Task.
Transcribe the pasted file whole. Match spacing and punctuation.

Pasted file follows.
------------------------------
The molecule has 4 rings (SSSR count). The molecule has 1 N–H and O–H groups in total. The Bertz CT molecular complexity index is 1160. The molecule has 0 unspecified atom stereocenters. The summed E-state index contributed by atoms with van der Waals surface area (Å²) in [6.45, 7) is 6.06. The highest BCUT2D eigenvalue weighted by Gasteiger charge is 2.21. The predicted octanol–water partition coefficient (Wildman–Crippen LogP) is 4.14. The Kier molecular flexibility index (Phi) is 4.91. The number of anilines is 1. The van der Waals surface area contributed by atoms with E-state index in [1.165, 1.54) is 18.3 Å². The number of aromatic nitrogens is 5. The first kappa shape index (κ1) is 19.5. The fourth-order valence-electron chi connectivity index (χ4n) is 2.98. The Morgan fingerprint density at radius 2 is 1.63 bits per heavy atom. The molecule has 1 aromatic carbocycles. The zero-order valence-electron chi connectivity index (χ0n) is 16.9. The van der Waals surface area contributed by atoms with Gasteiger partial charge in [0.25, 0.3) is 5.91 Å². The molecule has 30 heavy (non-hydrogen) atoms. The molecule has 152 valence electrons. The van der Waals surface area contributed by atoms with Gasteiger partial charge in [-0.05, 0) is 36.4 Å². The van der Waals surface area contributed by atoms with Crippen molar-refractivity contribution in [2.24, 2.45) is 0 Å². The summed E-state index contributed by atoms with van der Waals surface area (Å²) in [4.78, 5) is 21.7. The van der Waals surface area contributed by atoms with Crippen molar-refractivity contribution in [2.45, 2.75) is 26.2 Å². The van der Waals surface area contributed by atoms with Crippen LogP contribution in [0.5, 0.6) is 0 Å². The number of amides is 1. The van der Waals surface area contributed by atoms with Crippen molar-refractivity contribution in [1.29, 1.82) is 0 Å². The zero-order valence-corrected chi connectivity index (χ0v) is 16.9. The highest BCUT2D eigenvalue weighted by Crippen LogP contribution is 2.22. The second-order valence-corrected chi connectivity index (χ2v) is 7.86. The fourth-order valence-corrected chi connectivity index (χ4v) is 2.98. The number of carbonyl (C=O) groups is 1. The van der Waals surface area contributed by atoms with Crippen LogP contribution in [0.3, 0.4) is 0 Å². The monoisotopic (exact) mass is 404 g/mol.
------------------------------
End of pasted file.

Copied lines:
The molecule has 4 rings (SSSR count). The molecule has 1 N–H and O–H groups in total. The Bertz CT molecular complexity index is 1160. The molecule has 0 unspecified atom stereocenters. The summed E-state index contributed by atoms with van der Waals surface area (Å²) in [6.45, 7) is 6.06. The highest BCUT2D eigenvalue weighted by Gasteiger charge is 2.21. The predicted octanol–water partition coefficient (Wildman–Crippen LogP) is 4.14. The Kier molecular flexibility index (Phi) is 4.91. The number of anilines is 1. The van der Waals surface area contributed by atoms with E-state index in [1.165, 1.54) is 18.3 Å². The number of aromatic nitrogens is 5. The first kappa shape index (κ1) is 19.5. The fourth-order valence-electron chi connectivity index (χ4n) is 2.98. The Morgan fingerprint density at radius 2 is 1.63 bits per heavy atom. The molecule has 1 aromatic carbocycles. The zero-order valence-electron chi connectivity index (χ0n) is 16.9. The van der Waals surface area contributed by atoms with Gasteiger partial charge in [0.25, 0.3) is 5.91 Å². The molecule has 30 heavy (non-hydrogen) atoms. The molecule has 152 valence electrons. The van der Waals surface area contributed by atoms with Gasteiger partial charge in [-0.05, 0) is 36.4 Å². The van der Waals surface area contributed by atoms with Crippen molar-refractivity contribution in [2.24, 2.45) is 0 Å². The summed E-state index contributed by atoms with van der Waals surface area (Å²) in [4.78, 5) is 21.7. The van der Waals surface area contributed by atoms with Crippen molar-refractivity contribution in [2.45, 2.75) is 26.2 Å². The van der Waals surface area contributed by atoms with Crippen LogP contribution in [0.5, 0.6) is 0 Å². The number of amides is 1. The van der Waals surface area contributed by atoms with Crippen molar-refractivity contribution in [1.29, 1.82) is 0 Å². The zero-order valence-corrected chi connectivity index (χ0v) is 16.9. The highest BCUT2D eigenvalue weighted by Crippen LogP contribution is 2.22. The second-order valence-corrected chi connectivity index (χ2v) is 7.86. The fourth-order valence-corrected chi connectivity index (χ4v) is 2.98. The number of carbonyl (C=O) groups is 1. The van der Waals surface area contributed by atoms with Crippen LogP contribution in [0.3, 0.4) is 0 Å². The monoisotopic (exact) mass is 404 g/mol.